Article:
Kimberley Seldon, 51
Bonds, cash, gold and stocks such as Husky Energy Inc., Manitoba Telecom Services Inc., Dundee International REIT and Pizza Pizza Royalty Income Fund.
Kimberley Seldon is a well-known interior designer, and a busy one. In addition to managing her own design firm and line of upholstered furniture, she is editor of Dabble magazine and a regular guest on the Toronto-based television show CityLine.
Ms. Seldon describes her investing style as conservative. About 75 per cent of her registered retirement savings plan is invested in cash, bonds and gold.
The bonds are primarily issued by Canadian corporations. They include investment-grade and high-yield bonds, which give her an average yield well above guaranteed investment certificates, government bonds and savings accounts.
Her allocation to gold is 6 per cent of assets, and serves as a hedge against extreme events in the world economy. It is held via exchange-traded receipts issued by the Royal Canadian Mint in late 2011. They are directly convertible into physical gold.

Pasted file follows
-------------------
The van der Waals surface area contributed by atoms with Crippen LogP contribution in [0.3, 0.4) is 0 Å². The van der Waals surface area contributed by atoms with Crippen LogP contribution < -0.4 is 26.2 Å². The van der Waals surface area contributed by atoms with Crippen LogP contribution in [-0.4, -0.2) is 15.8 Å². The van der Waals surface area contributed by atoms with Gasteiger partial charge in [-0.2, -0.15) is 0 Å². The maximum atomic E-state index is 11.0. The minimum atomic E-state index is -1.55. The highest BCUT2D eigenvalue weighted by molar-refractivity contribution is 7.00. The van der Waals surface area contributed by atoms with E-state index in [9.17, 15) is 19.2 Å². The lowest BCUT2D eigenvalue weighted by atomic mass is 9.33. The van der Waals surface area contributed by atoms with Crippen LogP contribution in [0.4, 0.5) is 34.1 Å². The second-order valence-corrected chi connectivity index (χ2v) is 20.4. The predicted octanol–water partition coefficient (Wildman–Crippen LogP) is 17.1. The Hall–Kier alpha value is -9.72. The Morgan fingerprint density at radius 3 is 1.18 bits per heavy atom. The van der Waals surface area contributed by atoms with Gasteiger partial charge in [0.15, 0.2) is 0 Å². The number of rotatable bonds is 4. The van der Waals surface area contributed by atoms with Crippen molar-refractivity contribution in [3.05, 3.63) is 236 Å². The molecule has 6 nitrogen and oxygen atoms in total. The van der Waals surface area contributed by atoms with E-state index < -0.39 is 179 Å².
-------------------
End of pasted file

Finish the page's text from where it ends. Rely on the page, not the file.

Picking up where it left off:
The remaining 25 per cent of her portfolio consists of equities. Consistent with her preferences and investment philosophy, they are mostly income stocks.
With her busy professional life, it’s not surprising Ms. Seldon relies on a financial adviser. “I have a fee-based discretionary money manager who invests in individual stocks and bonds on my behalf with the understanding that the investments fit my goals of capital preservation and income generation,” she says.
“My adviser’s belief is that investing for income is a winning strategy whether you are retired or not, as the accumulation of quality income-generating assets is how you create wealth over time,” Ms. Seldon adds. Indeed, the underweighting of growth stocks has served her well over the past decade of volatile, but nearly trendless, stock markets.
She was invested for eight years in Government of Canada real return bonds, and recently sold them for an average annual gain of 8.5 per cent.
During the bull market in income trusts a few years ago, she and her husband bought a few initial public offerings (IPOs) that “were just disasters.” One noteworthy dud was the Madacy Entertainment Income Fund, a publisher of recorded music.
“Find someone you trust and follow their advice. And don’t quit your day job.”
Special to The Globe and Mail
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